Rather than focusing on reforming how we collect taxes, we instead need a philosophical shift away from the belief that government is a tool by which one person can live at the expense of others. Indeed, government can insure our lives, liberty and property, but redistributive government policies inevitably destroy wealth rather than produce it.
Simplifying the Tax Code is a good idea, but until we change our view of government, such reforms will remain a distant dream.
Paul J. Gessing
President, Rio Grande Foundation
According to Zsombor Peter of the Albuquerque Journal ($1M Spent on Truancy, With Little To Show for It, Apr. 22, 2008), the state government has recently released a report documenting that 67% of APS high school students are classified as habitually truant from class. The state high school average is 33%.
In his 2003 “state of the state” address, Governor Richardson “propos[ed] a $1 million appropriation for truancy prevention.” Through the Governor’s Statewide Truancy Prevention Program, the APS district was awarded the most out of any district in 2005, $40,000. It now appears that almost 7 out of 10 high school students miss more than 10 days of instruction out of the school year.
The state’s truancy prevention money is not being invested wisely in the Albuquerque Public Schools. There are obviously circumstances that contribute to a student’s absenteeism that the district is either overlooking or not effectively addressing.
We were all 16 at one time or another and most of us have skipped a class or two at some point in our lives, but the fact is that our public schools are not producing a product — even when it is offered for free and officers of the law attempt to force attendance — that most “consumers” deem worthy of their time. This truancy problem persists despite the abundant documentation of the importance of a high school diploma.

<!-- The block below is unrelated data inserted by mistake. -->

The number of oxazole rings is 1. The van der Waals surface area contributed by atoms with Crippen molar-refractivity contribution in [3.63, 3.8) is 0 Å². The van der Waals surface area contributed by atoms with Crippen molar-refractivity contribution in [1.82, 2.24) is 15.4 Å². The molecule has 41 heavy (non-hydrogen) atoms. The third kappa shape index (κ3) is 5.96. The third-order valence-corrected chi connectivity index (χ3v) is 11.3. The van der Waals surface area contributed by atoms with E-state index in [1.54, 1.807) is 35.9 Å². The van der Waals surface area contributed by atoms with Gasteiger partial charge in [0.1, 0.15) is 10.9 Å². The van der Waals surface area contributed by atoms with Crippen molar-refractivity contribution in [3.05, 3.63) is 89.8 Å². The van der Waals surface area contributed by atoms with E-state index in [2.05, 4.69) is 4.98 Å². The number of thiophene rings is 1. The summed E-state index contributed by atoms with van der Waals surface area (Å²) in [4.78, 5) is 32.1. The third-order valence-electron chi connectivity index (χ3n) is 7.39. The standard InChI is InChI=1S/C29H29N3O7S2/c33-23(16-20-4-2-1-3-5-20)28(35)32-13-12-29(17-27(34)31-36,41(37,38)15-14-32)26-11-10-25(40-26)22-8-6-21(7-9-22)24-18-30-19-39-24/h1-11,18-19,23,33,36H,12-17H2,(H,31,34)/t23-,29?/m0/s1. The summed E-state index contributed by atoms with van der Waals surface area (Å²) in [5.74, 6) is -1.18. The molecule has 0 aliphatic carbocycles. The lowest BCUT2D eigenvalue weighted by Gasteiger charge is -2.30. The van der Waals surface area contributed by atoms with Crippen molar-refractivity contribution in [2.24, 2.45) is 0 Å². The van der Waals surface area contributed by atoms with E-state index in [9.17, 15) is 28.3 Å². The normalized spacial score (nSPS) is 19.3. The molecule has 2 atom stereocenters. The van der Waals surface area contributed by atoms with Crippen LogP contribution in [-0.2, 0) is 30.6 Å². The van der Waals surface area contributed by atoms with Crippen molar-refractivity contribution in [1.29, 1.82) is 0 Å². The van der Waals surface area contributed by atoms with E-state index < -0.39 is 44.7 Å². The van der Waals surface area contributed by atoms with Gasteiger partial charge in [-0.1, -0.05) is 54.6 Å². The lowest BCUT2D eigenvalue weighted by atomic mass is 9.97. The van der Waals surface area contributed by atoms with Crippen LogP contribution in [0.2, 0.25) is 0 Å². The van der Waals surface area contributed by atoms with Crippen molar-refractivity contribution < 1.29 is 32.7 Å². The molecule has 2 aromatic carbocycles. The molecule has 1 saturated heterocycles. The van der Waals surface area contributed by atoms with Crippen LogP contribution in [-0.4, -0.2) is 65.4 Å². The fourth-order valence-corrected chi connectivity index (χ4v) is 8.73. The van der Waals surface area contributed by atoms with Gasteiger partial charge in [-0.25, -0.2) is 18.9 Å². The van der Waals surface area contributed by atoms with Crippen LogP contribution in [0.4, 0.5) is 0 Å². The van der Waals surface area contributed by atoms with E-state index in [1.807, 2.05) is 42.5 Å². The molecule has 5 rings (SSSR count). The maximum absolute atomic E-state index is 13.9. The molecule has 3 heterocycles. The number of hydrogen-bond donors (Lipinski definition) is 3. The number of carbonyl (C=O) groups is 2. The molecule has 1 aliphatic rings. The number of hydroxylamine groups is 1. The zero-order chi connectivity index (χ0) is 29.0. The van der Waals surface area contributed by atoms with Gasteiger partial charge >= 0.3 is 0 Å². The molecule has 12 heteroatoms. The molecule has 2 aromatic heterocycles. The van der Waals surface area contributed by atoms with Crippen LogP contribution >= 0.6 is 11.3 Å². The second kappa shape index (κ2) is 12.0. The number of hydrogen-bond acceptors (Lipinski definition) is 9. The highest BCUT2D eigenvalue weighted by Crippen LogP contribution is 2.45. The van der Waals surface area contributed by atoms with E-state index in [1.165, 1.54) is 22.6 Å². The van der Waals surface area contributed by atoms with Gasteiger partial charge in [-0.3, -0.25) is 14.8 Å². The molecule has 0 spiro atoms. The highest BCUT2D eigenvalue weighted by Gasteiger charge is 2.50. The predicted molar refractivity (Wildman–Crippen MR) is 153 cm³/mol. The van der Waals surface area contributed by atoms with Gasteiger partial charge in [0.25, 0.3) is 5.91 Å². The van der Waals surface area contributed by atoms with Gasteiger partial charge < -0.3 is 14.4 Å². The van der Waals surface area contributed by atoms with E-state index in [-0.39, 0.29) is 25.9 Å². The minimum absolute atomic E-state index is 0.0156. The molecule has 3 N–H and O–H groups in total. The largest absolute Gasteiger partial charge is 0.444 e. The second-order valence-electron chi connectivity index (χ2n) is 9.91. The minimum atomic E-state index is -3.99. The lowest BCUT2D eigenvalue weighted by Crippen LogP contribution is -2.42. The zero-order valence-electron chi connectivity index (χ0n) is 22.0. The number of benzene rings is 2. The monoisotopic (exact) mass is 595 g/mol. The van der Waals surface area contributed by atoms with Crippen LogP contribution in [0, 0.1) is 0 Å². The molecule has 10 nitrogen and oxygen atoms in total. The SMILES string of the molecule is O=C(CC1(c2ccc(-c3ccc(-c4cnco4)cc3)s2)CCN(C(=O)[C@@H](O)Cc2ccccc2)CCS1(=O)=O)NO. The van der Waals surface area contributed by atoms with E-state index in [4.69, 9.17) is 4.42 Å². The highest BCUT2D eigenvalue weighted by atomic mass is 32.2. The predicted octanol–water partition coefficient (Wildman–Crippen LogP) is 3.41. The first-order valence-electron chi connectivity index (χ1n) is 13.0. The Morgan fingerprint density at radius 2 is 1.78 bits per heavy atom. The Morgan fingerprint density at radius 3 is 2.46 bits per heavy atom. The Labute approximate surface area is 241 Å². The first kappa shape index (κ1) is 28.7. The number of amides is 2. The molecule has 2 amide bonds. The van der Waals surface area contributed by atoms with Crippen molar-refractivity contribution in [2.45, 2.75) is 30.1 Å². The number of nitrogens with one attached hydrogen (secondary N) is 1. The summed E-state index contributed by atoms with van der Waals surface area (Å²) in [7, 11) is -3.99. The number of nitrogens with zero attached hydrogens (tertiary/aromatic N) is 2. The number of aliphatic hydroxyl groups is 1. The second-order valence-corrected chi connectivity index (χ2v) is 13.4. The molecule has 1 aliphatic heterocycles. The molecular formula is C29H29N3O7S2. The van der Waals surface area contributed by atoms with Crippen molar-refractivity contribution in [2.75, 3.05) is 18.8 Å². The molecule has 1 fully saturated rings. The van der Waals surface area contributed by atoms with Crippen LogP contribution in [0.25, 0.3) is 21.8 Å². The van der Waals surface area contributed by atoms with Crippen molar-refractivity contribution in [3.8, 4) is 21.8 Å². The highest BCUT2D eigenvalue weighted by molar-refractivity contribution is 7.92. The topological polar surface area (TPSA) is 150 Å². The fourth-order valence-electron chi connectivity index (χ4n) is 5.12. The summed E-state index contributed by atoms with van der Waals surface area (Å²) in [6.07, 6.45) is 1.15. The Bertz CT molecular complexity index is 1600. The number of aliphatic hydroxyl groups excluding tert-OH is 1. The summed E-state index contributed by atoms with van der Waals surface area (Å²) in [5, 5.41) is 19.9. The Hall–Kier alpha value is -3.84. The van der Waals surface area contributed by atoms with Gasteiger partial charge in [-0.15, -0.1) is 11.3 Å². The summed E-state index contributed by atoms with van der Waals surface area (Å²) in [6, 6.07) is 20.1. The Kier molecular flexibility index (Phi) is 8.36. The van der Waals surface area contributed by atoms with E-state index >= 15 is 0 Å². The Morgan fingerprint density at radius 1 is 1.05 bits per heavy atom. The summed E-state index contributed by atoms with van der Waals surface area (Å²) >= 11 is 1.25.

There may not be a silver bullet solution to the truancy problem, but we could start by tailoring our educational system to the needs of students rather than attempting to force students into a regimented and very institutional public school setting. Charter schools are a step forward, but this is yet another sign pointing to the need for school choice.
It is Earth Day and over at Eye on Albuquerque, the author has an excellent posting on the mixed significance of the environmental movement today. While it is certainly good to limit our ecological footprint, environmentalists seem more concerned about taking away our freedoms and putting the state in control of society’s resources.